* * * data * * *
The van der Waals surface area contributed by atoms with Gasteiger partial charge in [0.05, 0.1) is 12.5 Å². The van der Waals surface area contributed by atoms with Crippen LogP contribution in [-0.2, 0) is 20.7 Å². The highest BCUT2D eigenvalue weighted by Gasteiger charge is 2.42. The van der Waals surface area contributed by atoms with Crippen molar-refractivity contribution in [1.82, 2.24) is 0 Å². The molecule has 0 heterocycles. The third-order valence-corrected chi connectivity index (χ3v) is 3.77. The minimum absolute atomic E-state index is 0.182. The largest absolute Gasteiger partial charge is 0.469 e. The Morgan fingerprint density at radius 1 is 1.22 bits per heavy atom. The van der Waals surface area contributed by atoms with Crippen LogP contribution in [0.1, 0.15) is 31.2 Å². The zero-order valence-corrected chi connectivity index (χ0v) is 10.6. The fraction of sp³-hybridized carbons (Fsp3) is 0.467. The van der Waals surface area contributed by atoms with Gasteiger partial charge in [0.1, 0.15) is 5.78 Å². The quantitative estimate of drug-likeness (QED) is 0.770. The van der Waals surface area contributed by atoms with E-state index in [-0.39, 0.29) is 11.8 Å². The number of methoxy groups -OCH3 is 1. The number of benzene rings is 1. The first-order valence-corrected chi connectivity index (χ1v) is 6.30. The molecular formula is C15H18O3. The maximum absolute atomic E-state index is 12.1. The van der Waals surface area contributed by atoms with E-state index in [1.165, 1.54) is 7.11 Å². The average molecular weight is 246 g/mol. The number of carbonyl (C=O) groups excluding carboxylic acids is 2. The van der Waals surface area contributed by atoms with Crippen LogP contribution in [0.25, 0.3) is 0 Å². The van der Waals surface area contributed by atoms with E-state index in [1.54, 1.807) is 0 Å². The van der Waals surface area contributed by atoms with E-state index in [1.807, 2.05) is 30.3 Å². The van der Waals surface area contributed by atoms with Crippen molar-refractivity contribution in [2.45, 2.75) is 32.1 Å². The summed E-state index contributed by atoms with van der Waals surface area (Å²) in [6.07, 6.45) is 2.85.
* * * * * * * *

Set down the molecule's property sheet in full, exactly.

The van der Waals surface area contributed by atoms with Gasteiger partial charge in [0.05, 0.1) is 12.5 Å². The van der Waals surface area contributed by atoms with Crippen LogP contribution in [-0.2, 0) is 20.7 Å². The highest BCUT2D eigenvalue weighted by Gasteiger charge is 2.42. The van der Waals surface area contributed by atoms with Crippen molar-refractivity contribution in [1.82, 2.24) is 0 Å². The molecule has 0 heterocycles. The third-order valence-corrected chi connectivity index (χ3v) is 3.77. The minimum absolute atomic E-state index is 0.182. The largest absolute Gasteiger partial charge is 0.469 e. The Morgan fingerprint density at radius 1 is 1.22 bits per heavy atom. The van der Waals surface area contributed by atoms with Crippen LogP contribution in [0.1, 0.15) is 31.2 Å². The zero-order valence-corrected chi connectivity index (χ0v) is 10.6. The fraction of sp³-hybridized carbons (Fsp3) is 0.467. The van der Waals surface area contributed by atoms with Gasteiger partial charge in [0.1, 0.15) is 5.78 Å². The quantitative estimate of drug-likeness (QED) is 0.770. The van der Waals surface area contributed by atoms with E-state index in [-0.39, 0.29) is 11.8 Å². The number of methoxy groups -OCH3 is 1. The number of benzene rings is 1. The first-order valence-corrected chi connectivity index (χ1v) is 6.30. The molecular formula is C15H18O3. The maximum absolute atomic E-state index is 12.1. The van der Waals surface area contributed by atoms with E-state index in [1.165, 1.54) is 7.11 Å². The average molecular weight is 246 g/mol. The number of carbonyl (C=O) groups excluding carboxylic acids is 2. The van der Waals surface area contributed by atoms with Crippen LogP contribution in [0.25, 0.3) is 0 Å². The van der Waals surface area contributed by atoms with E-state index in [1.54, 1.807) is 0 Å². The van der Waals surface area contributed by atoms with E-state index in [1.807, 2.05) is 30.3 Å². The van der Waals surface area contributed by atoms with Crippen molar-refractivity contribution in [2.45, 2.75) is 32.1 Å². The summed E-state index contributed by atoms with van der Waals surface area (Å²) in [6.07, 6.45) is 2.85.